It started with your dog scratching, but now they’re everywhere. In the carpet, in your clothes, and you have dozens of tiny bites all over your body. You even see a few crawling across your couch. And for every six fleas you see, there are 300 others hidden all over your house.

It’s bad enough that these tiny acrobatic insects bite you whenever they’re hungry, but fleas also carry diseases. They were associated with the black plague that killed 25 million people in Europe in the 14th century.

About 200 million people have died of this plague, which is carried by rats and transmitted to the fleas that bite them. Humans contract this disease from the bite of an infected flea. Nowadays, a few cases of bubonic plague are still recorded in the U.S. each year, mostly in the southwest states. So, how can you escape these gross critters?

Why won’t insecticides kill them? Where are their favorite hiding spots? And how could cedar chips help you get rid of fleas?

Step 1. Use heat

Adult fleas are parasites that feed on the blood of their host. Their life cycle lasts 18 to 21 days. Before becoming adult fleas, the larvae transform into pupae in a silk cocoon, and they remain in that state for 2 to 4 weeks. The cocoon resists insecticides. But only 5% of flea infestations are attributed to adult fleas. The other 95% is due to flea eggs, larvae and cocoons.

Steam cleaners can help you get rid of fleas at all stages of their life cycle. The combination of soap and heat is deadly for these critters, so you may want to wash all your bedding in hot water and dry at the highest heat too.

Step 2. Vacuum

Fleas are an average of 2.5 mm long (0.1 in), wingless and reddish-brown. And they have long legs for jumping up to 33 cm (13 in). Due to their tiny size, cracks and other tight spaces are their usual hiding spots. And since these could be hard places for you to reach, vacuuming will be your best ally. And don’t forget to dispose of the vacuum’s contents after using it. You don’t want those creepy insects coming back.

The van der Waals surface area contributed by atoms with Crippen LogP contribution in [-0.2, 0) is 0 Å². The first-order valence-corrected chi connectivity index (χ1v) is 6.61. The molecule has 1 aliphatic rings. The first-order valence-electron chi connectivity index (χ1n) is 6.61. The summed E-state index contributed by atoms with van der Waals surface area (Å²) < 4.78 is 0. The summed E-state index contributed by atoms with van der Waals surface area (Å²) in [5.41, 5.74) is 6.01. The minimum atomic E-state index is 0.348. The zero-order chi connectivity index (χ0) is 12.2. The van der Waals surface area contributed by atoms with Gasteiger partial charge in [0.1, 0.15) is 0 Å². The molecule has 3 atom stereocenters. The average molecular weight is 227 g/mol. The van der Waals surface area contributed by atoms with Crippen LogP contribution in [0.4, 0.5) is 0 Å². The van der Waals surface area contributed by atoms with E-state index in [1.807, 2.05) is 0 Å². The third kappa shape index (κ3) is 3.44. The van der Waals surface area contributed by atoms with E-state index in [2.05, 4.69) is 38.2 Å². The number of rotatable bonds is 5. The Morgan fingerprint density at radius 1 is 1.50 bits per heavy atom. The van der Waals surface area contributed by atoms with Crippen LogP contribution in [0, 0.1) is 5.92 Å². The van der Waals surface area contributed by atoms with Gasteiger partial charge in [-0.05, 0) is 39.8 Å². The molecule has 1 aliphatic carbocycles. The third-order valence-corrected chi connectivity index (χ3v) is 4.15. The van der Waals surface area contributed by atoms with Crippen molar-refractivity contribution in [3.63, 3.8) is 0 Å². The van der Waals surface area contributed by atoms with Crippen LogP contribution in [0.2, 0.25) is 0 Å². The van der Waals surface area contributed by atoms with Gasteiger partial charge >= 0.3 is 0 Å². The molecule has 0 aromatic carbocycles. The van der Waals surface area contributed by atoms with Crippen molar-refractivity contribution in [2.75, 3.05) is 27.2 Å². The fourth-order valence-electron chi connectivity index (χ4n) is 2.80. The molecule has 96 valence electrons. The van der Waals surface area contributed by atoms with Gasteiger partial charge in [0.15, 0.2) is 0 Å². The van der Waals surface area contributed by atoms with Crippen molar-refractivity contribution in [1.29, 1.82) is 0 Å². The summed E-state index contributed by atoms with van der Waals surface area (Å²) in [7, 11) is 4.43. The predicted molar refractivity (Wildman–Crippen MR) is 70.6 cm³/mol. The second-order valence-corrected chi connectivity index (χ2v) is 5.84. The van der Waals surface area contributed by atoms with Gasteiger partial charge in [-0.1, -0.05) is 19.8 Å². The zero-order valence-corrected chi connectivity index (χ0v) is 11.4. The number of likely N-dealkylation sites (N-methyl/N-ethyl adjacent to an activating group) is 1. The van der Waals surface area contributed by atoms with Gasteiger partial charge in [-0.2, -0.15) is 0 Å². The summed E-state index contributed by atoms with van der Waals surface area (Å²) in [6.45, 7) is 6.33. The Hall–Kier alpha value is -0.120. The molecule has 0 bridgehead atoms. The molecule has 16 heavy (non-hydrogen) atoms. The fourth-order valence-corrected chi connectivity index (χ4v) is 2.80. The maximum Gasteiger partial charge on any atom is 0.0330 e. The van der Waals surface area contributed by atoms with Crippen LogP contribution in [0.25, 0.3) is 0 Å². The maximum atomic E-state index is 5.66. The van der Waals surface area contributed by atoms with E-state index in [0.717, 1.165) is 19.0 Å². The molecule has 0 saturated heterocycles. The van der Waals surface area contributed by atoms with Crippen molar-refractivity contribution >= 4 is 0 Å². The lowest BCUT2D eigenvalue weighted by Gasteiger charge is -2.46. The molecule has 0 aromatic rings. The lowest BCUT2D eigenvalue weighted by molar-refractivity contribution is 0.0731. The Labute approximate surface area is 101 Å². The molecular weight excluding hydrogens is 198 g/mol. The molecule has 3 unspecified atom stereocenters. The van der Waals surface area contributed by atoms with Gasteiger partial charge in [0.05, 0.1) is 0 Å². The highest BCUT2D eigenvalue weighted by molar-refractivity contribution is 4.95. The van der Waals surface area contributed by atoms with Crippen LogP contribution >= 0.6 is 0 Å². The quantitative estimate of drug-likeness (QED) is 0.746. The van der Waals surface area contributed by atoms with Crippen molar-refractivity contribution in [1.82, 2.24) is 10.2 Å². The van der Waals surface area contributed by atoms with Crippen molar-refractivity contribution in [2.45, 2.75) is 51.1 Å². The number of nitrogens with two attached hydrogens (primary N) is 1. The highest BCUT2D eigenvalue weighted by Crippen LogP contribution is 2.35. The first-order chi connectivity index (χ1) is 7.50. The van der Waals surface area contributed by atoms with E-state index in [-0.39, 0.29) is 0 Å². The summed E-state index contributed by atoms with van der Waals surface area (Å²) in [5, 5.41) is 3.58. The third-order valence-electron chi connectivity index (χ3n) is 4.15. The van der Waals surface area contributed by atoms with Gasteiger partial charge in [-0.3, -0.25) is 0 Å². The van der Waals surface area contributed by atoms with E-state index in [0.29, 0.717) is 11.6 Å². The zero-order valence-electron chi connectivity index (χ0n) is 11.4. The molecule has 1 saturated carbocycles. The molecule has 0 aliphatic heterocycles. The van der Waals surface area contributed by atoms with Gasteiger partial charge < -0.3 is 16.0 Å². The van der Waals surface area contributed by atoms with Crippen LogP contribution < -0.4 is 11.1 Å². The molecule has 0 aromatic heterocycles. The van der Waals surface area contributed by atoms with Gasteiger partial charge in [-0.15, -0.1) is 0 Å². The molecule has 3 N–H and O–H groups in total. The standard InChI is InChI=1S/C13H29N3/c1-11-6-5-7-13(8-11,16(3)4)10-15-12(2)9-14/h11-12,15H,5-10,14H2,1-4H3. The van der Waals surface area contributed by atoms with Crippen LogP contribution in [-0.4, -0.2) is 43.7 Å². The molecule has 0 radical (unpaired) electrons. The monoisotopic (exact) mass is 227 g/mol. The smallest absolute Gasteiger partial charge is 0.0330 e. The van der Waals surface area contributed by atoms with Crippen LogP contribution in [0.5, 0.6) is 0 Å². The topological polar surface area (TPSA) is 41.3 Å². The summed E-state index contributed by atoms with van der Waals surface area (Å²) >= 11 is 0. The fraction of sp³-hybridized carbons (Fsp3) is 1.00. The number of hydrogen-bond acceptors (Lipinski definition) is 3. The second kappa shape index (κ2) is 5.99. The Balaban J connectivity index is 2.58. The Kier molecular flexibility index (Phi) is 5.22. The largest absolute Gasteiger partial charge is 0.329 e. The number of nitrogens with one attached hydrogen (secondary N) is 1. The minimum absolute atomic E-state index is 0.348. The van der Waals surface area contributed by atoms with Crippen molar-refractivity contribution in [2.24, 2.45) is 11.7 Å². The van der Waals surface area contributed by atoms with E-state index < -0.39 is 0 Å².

Step 3. Don’t go on vacation

These invasive suckers like to live in fabrics and carpets. And they reproduce extremely quickly, so if your pet has fleas, you don’t want to leave the problem unattended. Katie, a woman from Ashford, England battled a flea infestation for more than four years.

It started when she left for a holiday and left her dog Jet, who had fleas, home. When Katie returned, fleas had invaded the whole house. She treated her dog and used fumigation bombs, but the fleas kept popping up until she eventually had to recarpet her whole house.

Step 4. Comb your pet

Fleas are flexible with their meals. Cat fleas will bite and feed on dogs, cats, humans and some outdoor animals like rodents, foxes and opossums. To avoid getting them in your house, it’s a smart idea to treat your pets regularly for fleas. Wash your pet using a flea shampoo and a flea comb, and submerge the comb in soapy water after you comb through your pet’s fur. Give special attention to the neck and tail areas.

Step 5. Spread cedar chips

Tall grass is also a good hiding place for fleas. Mowing your yard regularly, raking the exposed areas thoroughly and removing all debris will help you get rid of fleas. Also, you can spread cedar chips where your pet likes to lie down since cedar can repel these jumping parasites.

Well done. You followed the steps and survived a flea infestation. But all it takes is one flea bite to transmit the plague to you. Would you know what to do if you caught it?

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